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32 artworks, 16 artists
The ideas of the interpenetration of the Universal microcosm and the microcosm of man laid the foundation for the artistic trend of cosmism, which arose at the early 20th century. Scientific research in the fields of physics, astronomy along with a number of philosophical works have become the basis for the artists who sought to embody the Man and the Universe, the unknown secrets of the Spirit, the unity of the beauty of the human soul and the immeasurable space in their paintings. As the philosopher Nikolai Berdyaev wrote, “Man is related and similar to the Cosmos, but not because he is a part of the Cosmos, but because he himself is the whole Cosmos and consists of the same matter as the Cosmos.”
The transcendence of cosmism was based on the research of such prominent scientists as the founder of cosmonautics Konstantin Tsiolkovsky, the author of the biosphere doctrine, academician Vladimir Vernadsky, biophysicist Alexander Chizhevsky, who studied the cyclical effects of the sun, French priest and philosopher Pierre Teilhard de Chardin, one of the creators of the noosphere theory. Being widely discussed and debated, their ideas and theories were very progressive for their time. They were among the first to have raised the question of the unity of Man and the Universe, their relationship. These broad views and judgments could not but attract a number of artists who not only imbued them, but also brought the ideas of cosmism into their art. Subtle manifestations of the spiritual worlds were captured in paintings by Mikalojus Čiurlionis, Nicholas Roerich. A peculiar Suprematist cosmism was present in the works of Kazimir Malevich.
One of the most striking creative associations of cosmist artists was the Amaravella group, led by Pyotr Fateev. During its heyday, it united such artists as Boris Smirnov-Rusetsky, Vera Pshesetskaya, Alexander Sardan, Sergey Shigolev, Viktor Chernovolenko. The harmonious name of the group, coined by Sardan, possibly has Sanskrit roots meaning something like “creative energy”, “sprouts of immortality”. United by the ideas of cosmism, this art association was formed in 1923. The works by Camille Flammarion, Nicholas Roerich, Helena Blavatsky had a great influence on the group. Later, in their Manifesto, members of the group stated: “A work of art should speak for itself to a person who is able to hear its speech. This cannot be taught... Our creativity, which is primarily intuitive, is aimed at revealing various aspects of the Cosmos — in human faces, in the landscape and in the display of abstract images of the inner world... the perception of our paintings should not be through a rational and formal analysis, but through empathy, the inner empathy, then their goal will be achieved.”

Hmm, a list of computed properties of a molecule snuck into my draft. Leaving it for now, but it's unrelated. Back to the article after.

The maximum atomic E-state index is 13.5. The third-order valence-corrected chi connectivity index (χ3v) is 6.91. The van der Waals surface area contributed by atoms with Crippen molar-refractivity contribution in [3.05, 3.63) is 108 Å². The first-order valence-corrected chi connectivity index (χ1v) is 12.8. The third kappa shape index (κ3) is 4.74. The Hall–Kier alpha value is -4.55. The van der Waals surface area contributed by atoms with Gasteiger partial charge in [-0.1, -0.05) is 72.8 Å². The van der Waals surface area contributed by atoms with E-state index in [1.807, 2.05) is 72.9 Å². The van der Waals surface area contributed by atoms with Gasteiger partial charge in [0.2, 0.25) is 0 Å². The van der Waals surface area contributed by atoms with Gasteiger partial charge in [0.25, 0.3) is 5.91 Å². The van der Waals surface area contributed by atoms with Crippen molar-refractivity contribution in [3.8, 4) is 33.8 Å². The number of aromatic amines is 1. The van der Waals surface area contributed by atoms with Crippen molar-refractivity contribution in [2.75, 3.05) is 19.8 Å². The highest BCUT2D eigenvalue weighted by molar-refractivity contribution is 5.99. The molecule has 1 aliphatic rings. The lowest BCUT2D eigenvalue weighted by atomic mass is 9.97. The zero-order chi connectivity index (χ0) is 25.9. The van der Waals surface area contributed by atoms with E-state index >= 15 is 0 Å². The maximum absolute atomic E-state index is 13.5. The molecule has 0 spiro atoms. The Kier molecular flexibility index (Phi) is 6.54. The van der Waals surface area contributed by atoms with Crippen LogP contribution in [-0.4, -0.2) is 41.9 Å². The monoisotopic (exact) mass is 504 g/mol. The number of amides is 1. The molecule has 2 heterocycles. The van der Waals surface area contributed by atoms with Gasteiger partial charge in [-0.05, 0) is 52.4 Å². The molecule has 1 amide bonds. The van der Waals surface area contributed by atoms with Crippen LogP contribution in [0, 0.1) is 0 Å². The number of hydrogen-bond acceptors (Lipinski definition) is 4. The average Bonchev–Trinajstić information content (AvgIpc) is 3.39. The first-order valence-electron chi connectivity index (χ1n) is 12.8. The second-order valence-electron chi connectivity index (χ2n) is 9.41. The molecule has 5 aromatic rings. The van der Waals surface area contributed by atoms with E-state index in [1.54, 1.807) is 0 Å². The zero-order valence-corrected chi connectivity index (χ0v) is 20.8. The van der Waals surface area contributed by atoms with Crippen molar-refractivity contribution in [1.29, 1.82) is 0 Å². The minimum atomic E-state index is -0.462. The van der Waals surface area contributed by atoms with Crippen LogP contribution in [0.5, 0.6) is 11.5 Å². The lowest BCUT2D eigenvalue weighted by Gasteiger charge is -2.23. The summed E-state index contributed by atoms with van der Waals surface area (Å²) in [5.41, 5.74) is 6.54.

The cosmic painting reflected the ideas of the distant future of mankind, the questions of life and death, the role of the mind activity in the conquest of space. Cosmism in the paintings of the Amaravella group was expressed in the artists’ attempts to present the new planets and the appearance of their inhabitants, living conditions and other beauty canons that could be unusual for the earthlings. Like many other innovative trends in art, cosmism was disfavoured by the Soviet government. However, the ideas about space flights fit into the general state concept. Innovative fantastic pictures of space exploration were very useful when creating the first Soviet film Space Flight released in 1935. It production designer was Yuri Shvets, who was fortunate enough to work with Konstantin Tsiolkovsky himself.
After the flight of Yuri Gagarin, the theme of space sounded in the heroism of socialist realism with a new force. But the attempts to reflect the inner world of the astronaut, his view of the connection between Man and the Universe, could only be done by the astronaut. Alexei Leonov not only captured the Earth from space, but also created a number of paintings with images of new fantastic worlds and spaces, some of them were painted in collaboration with the artist Andrey Sokolov.
Famous cosmist paintings: “Above the Stars”, Pyotr Fateev, 1915 “Radio locaton”, Alexander Sardan, 1928 “Space Geometry”, Boris Smirnov-Rusetsky, 1965 “On Mars. The meeting of two worlds”, Yuri Shvets, 1961 “Moon. Ocean storms. Gagarin Prospect”, Yuri Shvets, 1996.